Compatibility

The Fallacy of Compatibility

Yesterday, a friend re-posted an article about "The Ideal Partner," which attempted to point out what aspects should be present in a relationship before you take the big leap. The article was simply another example of Internet Myth. The article did not have a byline for the author, nor any references to factual studies or research. As with many writings it was simply one persons thoughts, and in this case it seemed not to be well thought out. The article espoused the popular misconception that two people are not compatible unless they have the same tastes, interests, values and common goals. And, while this is often heard, it is far from the truth.

The problem with espousing these common misconceptions is that people often actually believe what they read or hear and accept it as truth. In doing so, their conceptions are clouded and they are unable to make the correct decisions about some of the most important events in their lives. They grow anxious, and become stressed out over the smallest things in life, as they are torn between what they feel and what they have heard and came to accept as truthful. Yes, these misconceptions can actually make us unhappy.

I will not post the article in question as I do not have the right to, but more importantly, it is not factual and will only end up hurting others that might believe that the content makes sense on some level. However, I will discuss the factual science and research that has been done to discount pretty much everything that is in the article and present a better way of dealing with finding the "The Ideal Partner!"

For instance, to address the compatibility issue. The article suggested that to consider a partner who is an opposite is "pretty risky," because while someone may be attracted to another that is different will prove to impose difficulties in the relationship over time.

The start of a new relationship is nearly always one of the most exciting times, as two people explore their hopes, dreams and bodies. Each hopes to turn that short-term fling into a longer-term relationship. Keeping those characteristics you found exciting and different in a romantic partner requires thought, dedication and yes - effort.

It is no secret that opposites attract and much has been written about being compatible. However, the relationship is controlled by the brain and not all in-love brains look alike. Years ago, Xiaomeng Xu, a postdoctoral fellow at Brown University School of Medicine and her colleagues performed MRI scans on men and women who reported being in the early stages of love. Though all the study participants showed clear signs of being in love - looking at the face of their beloved triggered a flurry of brain activity in the areas of their brains involved in reward and motivation. The researchers discovered that were differences between the individual brain scans. When the researchers followed up with the study participants years later they found a surprising strong correlation between certain characteristics in the original brain scans and the participants’ current relationship status.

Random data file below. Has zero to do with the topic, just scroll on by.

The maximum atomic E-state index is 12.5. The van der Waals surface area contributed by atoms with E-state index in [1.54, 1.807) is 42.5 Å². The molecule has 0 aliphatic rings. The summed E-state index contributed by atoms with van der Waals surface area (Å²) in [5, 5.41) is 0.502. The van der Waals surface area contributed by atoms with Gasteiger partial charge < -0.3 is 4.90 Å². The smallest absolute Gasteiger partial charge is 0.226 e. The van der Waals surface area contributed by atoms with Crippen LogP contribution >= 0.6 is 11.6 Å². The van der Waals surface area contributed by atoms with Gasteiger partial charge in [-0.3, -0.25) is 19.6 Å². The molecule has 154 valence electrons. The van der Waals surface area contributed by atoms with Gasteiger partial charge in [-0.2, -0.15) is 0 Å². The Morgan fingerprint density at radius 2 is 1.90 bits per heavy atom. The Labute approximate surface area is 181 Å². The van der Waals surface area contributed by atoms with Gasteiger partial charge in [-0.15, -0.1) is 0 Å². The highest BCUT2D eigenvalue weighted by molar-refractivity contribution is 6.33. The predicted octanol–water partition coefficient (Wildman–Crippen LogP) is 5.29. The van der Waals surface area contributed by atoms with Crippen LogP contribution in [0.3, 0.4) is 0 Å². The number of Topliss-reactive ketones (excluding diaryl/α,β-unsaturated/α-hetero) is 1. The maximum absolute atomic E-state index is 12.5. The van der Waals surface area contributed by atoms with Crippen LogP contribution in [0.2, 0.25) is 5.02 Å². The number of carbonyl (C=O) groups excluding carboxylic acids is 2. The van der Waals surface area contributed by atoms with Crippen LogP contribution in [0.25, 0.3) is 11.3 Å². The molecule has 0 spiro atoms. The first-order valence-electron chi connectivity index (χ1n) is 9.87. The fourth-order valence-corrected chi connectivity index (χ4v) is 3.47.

As it turns out, the longevity of a relationship has little to do with whether two people have the same tastes, interests, values and common goals. Or, for that matter, their cultures, religions, life priorities, or even intimacies. Yes, these are important, but as it turns out they have little to do with the longevity of a relationship. The truth is that it is almost impossible to find another person who is not different in some way, and finding that one person who is exactly like you in every way is certainly impossible. There would be no relationships between two people if the everyone waited to find that perfect match in every way.

The two key aspects of longevity turned out to a decrease in activity in regions of the brain in which we associate with making judgements, and also a decrease in activity in systems associated with a person’s sense of self or a person’s awareness of one’s own existence, interests and desires.

The researchers wrote that the most promising relationship is one in which people refrain from judging their partners, and instead, tend to overrate them, finding the positive aspect of a patently negative trait. The long-term relationship is also based on giving great importance to the loved one’s interests and desires, even to the subjugation of their own. The conclusion was that these two traits; not judging and finding positivity in place of negativity are the greatest signs of a healthy relationship.

Take a look at your own parents, whom you know quite well. Ask them what differences there were in the beginning of their relationship, and you will get a long list from both. Are they closer in their thinking today? Of course, they are! Because any two people who spend a lot of time with one another grow to conform the relationship through a series of giving and taking to meet in the middle.

The only thing the article got right was in the last paragraph is that a relationship should be about the opportunity of making another person happy.

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